California man told he was dying by doctor via video link

'Elderly man told he's going to die via video-link'

'Elderly man told he's going to die via video-link'

Julianne Spangler, a friend of Mr Quintana's daughter, posted a photo of the robot on Facebook and said it "told [Mr Quintana] he has no lungs left only option is comfort care, remove the mask helping him breathe and put him on a morphine drip until he dies".

"I think they should have had more dignity and treated him better than they did", Wilharm told CNN.

Mr Ernest Quintana received the news last Monday at a hospital in Fremont, California, when a doctor appeared on screen in a video call and told him. "The evening video tele-visit was a follow-up to earlier physician visits - it did not replace previous conversations with patient and family members and was not used in the delivery of the initial diagnosis". She was astonished by what the doctor started saying.

Wilharm was alone with her grandfather when the doctor remotely told Quintana that his lungs were failing and he would not be going home.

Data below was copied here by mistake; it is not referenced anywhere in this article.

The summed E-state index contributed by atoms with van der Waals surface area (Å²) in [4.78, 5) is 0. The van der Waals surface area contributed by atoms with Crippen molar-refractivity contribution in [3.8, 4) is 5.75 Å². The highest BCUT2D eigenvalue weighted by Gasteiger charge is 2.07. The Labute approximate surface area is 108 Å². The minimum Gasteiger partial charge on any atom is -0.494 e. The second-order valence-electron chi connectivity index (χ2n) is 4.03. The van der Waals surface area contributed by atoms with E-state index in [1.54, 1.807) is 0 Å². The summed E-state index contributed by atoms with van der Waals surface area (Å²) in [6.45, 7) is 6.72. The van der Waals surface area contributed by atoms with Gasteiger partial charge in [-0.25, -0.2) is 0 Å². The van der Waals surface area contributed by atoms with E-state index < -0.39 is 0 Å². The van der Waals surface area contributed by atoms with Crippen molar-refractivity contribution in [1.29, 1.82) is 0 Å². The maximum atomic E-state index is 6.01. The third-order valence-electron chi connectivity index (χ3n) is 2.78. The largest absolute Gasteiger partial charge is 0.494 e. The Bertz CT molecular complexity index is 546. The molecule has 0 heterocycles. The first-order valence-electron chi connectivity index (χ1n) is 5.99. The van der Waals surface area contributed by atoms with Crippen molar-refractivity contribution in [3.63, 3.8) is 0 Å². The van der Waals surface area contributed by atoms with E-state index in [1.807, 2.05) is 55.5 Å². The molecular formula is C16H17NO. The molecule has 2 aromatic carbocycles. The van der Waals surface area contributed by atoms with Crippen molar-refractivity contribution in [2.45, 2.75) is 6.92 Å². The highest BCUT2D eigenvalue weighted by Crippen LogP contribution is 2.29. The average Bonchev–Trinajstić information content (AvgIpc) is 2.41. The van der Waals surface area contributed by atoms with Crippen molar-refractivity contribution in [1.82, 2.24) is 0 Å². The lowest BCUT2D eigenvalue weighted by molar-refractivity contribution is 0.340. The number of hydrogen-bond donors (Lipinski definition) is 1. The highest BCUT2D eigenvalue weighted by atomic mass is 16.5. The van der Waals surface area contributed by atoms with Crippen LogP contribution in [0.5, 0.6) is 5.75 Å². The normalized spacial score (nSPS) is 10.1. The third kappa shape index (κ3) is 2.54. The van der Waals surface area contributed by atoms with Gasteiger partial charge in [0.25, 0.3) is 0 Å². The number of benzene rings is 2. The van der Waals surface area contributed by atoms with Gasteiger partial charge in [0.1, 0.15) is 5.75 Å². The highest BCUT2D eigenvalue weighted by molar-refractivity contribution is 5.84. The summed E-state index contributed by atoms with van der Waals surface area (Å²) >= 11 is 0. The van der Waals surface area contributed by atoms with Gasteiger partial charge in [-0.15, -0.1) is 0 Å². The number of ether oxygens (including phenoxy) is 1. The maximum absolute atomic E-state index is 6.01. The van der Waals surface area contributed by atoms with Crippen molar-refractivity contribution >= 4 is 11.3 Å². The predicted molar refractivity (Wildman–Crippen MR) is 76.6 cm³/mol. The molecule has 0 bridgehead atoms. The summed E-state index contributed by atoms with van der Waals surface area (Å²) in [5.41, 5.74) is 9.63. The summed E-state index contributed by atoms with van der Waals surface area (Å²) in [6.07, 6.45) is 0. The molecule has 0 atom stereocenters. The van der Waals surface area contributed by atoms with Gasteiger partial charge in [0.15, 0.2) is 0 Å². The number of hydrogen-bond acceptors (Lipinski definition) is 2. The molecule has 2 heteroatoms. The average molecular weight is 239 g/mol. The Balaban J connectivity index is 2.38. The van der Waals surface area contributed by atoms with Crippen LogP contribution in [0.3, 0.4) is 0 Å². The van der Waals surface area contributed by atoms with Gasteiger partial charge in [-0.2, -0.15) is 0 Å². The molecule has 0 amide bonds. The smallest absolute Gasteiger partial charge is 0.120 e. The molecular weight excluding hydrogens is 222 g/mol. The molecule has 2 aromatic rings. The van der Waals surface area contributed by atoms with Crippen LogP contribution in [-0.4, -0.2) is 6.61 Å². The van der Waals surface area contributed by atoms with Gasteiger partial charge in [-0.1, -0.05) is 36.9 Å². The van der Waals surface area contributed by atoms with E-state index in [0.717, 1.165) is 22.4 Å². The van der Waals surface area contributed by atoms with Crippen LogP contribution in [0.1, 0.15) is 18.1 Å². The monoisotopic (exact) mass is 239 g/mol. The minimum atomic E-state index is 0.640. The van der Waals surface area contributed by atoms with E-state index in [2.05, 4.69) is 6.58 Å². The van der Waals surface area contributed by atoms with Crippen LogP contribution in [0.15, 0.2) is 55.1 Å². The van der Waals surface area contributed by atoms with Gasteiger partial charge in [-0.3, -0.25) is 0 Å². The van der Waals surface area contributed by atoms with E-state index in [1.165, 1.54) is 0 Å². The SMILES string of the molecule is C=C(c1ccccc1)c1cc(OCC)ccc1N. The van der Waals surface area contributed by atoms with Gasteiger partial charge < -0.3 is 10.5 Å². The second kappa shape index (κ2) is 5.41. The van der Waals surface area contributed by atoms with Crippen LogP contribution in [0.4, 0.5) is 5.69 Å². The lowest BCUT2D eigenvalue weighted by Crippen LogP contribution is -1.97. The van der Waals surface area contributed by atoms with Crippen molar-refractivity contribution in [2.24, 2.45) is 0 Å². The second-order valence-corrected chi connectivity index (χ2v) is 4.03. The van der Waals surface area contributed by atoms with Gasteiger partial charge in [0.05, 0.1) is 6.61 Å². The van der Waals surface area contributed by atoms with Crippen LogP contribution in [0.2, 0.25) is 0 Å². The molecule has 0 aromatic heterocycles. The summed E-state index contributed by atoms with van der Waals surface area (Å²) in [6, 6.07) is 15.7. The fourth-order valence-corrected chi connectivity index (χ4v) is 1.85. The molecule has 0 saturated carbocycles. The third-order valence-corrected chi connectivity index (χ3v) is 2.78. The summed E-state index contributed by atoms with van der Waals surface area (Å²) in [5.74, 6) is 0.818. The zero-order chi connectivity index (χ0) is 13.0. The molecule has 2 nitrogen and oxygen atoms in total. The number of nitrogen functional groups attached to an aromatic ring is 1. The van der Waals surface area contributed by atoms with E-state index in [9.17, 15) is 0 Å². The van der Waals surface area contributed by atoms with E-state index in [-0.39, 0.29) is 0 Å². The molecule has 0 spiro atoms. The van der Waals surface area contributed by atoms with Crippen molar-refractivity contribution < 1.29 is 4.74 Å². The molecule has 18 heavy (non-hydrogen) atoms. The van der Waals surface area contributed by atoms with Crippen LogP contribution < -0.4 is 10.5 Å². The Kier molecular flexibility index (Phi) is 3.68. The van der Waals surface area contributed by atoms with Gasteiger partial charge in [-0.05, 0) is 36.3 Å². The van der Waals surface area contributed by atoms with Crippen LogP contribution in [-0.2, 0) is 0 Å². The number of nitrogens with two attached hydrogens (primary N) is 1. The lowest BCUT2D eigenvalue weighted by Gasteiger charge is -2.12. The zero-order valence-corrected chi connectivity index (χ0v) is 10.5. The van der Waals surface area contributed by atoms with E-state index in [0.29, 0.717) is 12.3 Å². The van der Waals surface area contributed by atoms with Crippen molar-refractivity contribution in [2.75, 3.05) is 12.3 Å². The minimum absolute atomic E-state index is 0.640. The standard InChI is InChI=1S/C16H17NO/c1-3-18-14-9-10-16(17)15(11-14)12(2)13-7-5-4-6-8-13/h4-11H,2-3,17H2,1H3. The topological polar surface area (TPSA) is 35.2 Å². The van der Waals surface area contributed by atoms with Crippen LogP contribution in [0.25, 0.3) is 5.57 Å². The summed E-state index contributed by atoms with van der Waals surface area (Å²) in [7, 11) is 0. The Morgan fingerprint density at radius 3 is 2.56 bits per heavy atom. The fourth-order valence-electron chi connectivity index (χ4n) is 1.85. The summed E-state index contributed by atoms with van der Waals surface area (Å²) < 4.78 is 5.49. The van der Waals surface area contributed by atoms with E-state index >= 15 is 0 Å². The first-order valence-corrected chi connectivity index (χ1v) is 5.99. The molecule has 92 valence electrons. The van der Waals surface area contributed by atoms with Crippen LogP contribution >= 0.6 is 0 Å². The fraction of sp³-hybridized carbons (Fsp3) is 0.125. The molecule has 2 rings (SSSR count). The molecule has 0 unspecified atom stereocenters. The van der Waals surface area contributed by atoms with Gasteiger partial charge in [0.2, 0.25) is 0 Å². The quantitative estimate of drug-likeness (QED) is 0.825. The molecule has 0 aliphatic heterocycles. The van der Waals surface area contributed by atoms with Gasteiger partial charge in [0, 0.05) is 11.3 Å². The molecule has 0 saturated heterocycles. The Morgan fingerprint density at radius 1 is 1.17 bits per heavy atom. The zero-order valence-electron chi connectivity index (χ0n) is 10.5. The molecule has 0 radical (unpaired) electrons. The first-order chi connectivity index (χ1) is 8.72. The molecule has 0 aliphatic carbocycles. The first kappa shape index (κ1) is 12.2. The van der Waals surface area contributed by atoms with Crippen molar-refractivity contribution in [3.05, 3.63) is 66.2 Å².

She filmed the interaction on her phone as the doctor relayed the results of her grandfather's tests. When the question of hospice care came up, the doctor shared a grim outlook: "I don't know if he's going to get home". She said that after the visit, he gave her instructions on who should get what and made her promise to look after her grandmother.

"It didn't matter (to the hospital) that his wife of 58 years wasn't there for that", she said.

But the hospital also defended its use of the robot and said its policy is to have a nurse or doctor in the room at the time of remote consultations.

Ms Spangler said she wanted the media to get involved in the situation after Kaiser Permanente said it would "take note" of the family's complaints. It "allows a small hospital to have additional specialists such as a board-certified critical care physician available 24/7, enhancing the care provided and bringing additional consultative expertise to the bedside".

"We will use this as an opportunity to review how to improve patient experience with tele-video capabilities".

"Our health care staff receive extensive training in the use of telemedicine, but video technology is not used as a replacement for in-person evaluations and conversations with patients", reads the statement, which was published in full by KTVU.

Ms Wilharm, 33, figured the visit was routine. "Unfortunately, there's nothing we can treat very effectively", he said, according to a video recording that Wilharm shot on her cellphone.

"That was one of the worst days of my life", she said.